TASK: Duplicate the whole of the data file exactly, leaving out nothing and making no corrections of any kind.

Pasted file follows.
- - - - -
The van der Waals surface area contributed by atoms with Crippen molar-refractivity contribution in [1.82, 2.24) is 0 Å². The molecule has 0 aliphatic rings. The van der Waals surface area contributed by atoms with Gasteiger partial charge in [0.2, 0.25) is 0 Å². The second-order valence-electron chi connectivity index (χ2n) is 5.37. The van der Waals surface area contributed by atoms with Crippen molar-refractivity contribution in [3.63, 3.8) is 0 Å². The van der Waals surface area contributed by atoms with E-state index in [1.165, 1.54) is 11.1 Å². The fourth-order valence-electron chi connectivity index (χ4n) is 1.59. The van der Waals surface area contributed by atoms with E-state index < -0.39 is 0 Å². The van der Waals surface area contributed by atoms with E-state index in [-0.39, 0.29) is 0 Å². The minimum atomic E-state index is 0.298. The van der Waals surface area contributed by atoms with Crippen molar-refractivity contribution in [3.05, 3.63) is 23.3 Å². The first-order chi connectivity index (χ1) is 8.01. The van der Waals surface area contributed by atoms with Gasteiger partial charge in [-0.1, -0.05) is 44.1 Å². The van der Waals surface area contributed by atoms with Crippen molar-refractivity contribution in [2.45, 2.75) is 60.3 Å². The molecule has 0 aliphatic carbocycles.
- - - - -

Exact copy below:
The van der Waals surface area contributed by atoms with Crippen molar-refractivity contribution in [1.82, 2.24) is 0 Å². The molecule has 0 aliphatic rings. The van der Waals surface area contributed by atoms with Gasteiger partial charge in [0.2, 0.25) is 0 Å². The second-order valence-electron chi connectivity index (χ2n) is 5.37. The van der Waals surface area contributed by atoms with Crippen molar-refractivity contribution in [3.63, 3.8) is 0 Å². The van der Waals surface area contributed by atoms with E-state index in [1.165, 1.54) is 11.1 Å². The fourth-order valence-electron chi connectivity index (χ4n) is 1.59. The van der Waals surface area contributed by atoms with E-state index < -0.39 is 0 Å². The van der Waals surface area contributed by atoms with E-state index in [-0.39, 0.29) is 0 Å². The minimum atomic E-state index is 0.298. The van der Waals surface area contributed by atoms with Crippen molar-refractivity contribution in [3.05, 3.63) is 23.3 Å². The first-order chi connectivity index (χ1) is 8.01. The van der Waals surface area contributed by atoms with Gasteiger partial charge in [-0.1, -0.05) is 44.1 Å². The van der Waals surface area contributed by atoms with Crippen molar-refractivity contribution in [2.45, 2.75) is 60.3 Å². The molecule has 0 aliphatic carbocycles.